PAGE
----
A lot has been written about the Pentagon's plan to move its computing operations onto the cloud. The contract to do the work is said to be worth $1 billion in just the first year to the firm that wins the bid, and billions more after that. The contract is sole source - meaning one company would be responsible for designing and maintaining the contracted services for at least a decade and probably in virtual perpetuity - so it's no surprise rumors about the bid being rigged are flying around. There's a lot at stake for the winners and the losers.
The Pentagon is looking for a company that can service 3.4 million users and 4 million devices. That's a big job, but not so big that any of the companies that currently make the internet work can't handle it. But there's more to it than that. At the recent Reagan Defense Forum, Under Secretary of Defense for Acquisition, Technology, and Logistics Ellen Lord said, "We are, no kidding, right now writing the contract to get everything moved to one cloud."
It's not clear if she meant that as a joke or as a statement of disbelief, but if she meant the latter, she's right. It hasn't really been determined, outside the Pentagon anyway, whether giving the work to one company - and only one company - is really the best way to go. Maybe the Defense Department shouldn't be putting all its cloud computing eggs in a single cyber basket, since doing so could put America's national security in jeopardy.
Matt Stoller, an economist at the Open Markets Institute and critic of Amazon (the company said to be the favorite of the Obama holdovers inside the Defense Department overseeing the cloud computing contract) believes letting the contract be a sole source proposition could have wide-ranging negative effects.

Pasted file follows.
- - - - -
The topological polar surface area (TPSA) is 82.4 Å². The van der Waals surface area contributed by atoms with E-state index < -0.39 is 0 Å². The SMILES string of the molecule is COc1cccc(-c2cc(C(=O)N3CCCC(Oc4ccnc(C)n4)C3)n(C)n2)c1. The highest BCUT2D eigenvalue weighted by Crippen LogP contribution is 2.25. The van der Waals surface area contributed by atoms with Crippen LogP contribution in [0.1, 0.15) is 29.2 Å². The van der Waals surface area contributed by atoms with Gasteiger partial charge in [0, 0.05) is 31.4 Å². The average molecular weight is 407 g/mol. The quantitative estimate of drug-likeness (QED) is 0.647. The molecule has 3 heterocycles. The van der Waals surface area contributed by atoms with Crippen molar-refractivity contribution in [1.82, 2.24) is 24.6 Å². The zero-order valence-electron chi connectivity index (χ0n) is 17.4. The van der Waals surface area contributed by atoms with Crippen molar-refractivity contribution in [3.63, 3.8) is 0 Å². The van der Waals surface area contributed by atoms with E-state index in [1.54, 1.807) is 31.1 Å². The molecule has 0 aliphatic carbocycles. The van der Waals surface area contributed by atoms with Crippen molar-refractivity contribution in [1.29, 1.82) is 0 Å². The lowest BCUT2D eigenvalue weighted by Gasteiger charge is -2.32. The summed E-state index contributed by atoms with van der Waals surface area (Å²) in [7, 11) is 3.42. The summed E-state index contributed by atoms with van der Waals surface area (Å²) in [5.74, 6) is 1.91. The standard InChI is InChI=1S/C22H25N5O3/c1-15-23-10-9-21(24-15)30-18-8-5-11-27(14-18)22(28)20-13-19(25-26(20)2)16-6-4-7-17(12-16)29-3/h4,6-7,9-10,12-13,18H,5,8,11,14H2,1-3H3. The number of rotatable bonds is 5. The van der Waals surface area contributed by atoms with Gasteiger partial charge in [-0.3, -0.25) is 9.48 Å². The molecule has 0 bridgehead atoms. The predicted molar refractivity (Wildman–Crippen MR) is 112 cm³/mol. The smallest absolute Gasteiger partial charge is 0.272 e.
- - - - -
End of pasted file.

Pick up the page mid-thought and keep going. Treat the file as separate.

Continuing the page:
"This is a monopoly story, but this is a really serious national security story," Stoller told The Hill. "A single-source provider for Pentagon cloud services is obviously reckless. The Pentagon should clearly have multiple cloud providers so that if something happens to one of them there is resiliency and redundancy."
He's right, but he's only scratched the surface. Performance criteria, security requirements, and respect for the taxpayer dollars funding all this activity all lean in favor of the multi-cloud approach which, some policymakers inside DoD seemed to have missed, is how things operate in the real world.
For example, as a matter of security DoD personnel records and tactical command-and-control communications and Pentagon web pages providing information to the public don't all need to be on the same cloud. The argument it's more efficient (and thus less costly) to have it all in the same space is dubious and secondary to security concerns. Technologies can be put in place that limit individual access to specific classes of information, but an individual intent on espionage or sabotage can more easily wreck the system or steal critical information from it if everything is on one cloud.
The Pentagon reportedly tried to rush the contract through to completion before anyone took notice. In that, obviously, they've failed. Now that at least part of the discussion is out in the open, Congress and Defense Secretary James Mattis should both step in and apply the brakes - and not because the process has been tainted by allegations of cronyism made in full page ads running in major metropolitan newspapers.
It would be a mistake for the Pentagon to go forward with its plan as currently formulated, no matter which company gets the work. The job needs to be broken up, not because the corporate types attacking the supposed frontrunner need their own chance to get a space at the trough but because the nation's cybersecurity demands it.
A single cloud, like all the warships anchored at Pearl Harbor's Battleship Row in December 1941, makes for too tempting a target.